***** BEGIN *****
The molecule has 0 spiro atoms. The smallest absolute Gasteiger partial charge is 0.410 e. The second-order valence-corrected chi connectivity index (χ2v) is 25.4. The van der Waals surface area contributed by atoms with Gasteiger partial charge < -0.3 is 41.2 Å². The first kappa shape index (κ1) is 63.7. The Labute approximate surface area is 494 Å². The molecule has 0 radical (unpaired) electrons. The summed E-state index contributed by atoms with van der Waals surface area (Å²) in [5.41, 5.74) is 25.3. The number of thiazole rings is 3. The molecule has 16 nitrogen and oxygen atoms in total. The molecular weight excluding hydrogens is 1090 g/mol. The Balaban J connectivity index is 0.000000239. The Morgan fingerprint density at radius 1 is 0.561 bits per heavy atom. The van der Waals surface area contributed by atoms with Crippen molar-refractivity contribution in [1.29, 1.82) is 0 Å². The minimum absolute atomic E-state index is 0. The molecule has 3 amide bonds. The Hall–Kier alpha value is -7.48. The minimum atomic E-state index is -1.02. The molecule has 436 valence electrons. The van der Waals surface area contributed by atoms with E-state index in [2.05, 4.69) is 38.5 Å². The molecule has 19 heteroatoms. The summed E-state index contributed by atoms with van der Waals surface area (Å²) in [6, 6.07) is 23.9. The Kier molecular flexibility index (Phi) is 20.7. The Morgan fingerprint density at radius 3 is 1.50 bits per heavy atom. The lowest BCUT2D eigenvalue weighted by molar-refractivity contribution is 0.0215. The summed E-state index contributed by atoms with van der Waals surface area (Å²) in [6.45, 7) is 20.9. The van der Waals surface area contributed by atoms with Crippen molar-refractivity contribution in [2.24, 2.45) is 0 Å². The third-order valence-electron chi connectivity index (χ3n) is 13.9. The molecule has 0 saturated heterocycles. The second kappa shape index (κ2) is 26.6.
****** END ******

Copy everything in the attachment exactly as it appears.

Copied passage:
The molecule has 0 spiro atoms. The smallest absolute Gasteiger partial charge is 0.410 e. The second-order valence-corrected chi connectivity index (χ2v) is 25.4. The van der Waals surface area contributed by atoms with Gasteiger partial charge < -0.3 is 41.2 Å². The first kappa shape index (κ1) is 63.7. The Labute approximate surface area is 494 Å². The molecule has 0 radical (unpaired) electrons. The summed E-state index contributed by atoms with van der Waals surface area (Å²) in [5.41, 5.74) is 25.3. The number of thiazole rings is 3. The molecule has 16 nitrogen and oxygen atoms in total. The molecular weight excluding hydrogens is 1090 g/mol. The Balaban J connectivity index is 0.000000239. The Morgan fingerprint density at radius 1 is 0.561 bits per heavy atom. The van der Waals surface area contributed by atoms with Crippen molar-refractivity contribution in [1.29, 1.82) is 0 Å². The minimum absolute atomic E-state index is 0. The molecule has 3 amide bonds. The Hall–Kier alpha value is -7.48. The minimum atomic E-state index is -1.02. The molecule has 436 valence electrons. The van der Waals surface area contributed by atoms with E-state index in [2.05, 4.69) is 38.5 Å². The molecule has 19 heteroatoms. The summed E-state index contributed by atoms with van der Waals surface area (Å²) in [6, 6.07) is 23.9. The Kier molecular flexibility index (Phi) is 20.7. The Morgan fingerprint density at radius 3 is 1.50 bits per heavy atom. The lowest BCUT2D eigenvalue weighted by molar-refractivity contribution is 0.0215. The summed E-state index contributed by atoms with van der Waals surface area (Å²) in [6.45, 7) is 20.9. The van der Waals surface area contributed by atoms with Crippen molar-refractivity contribution in [2.24, 2.45) is 0 Å². The third-order valence-electron chi connectivity index (χ3n) is 13.9. The molecule has 0 saturated heterocycles. The second kappa shape index (κ2) is 26.6.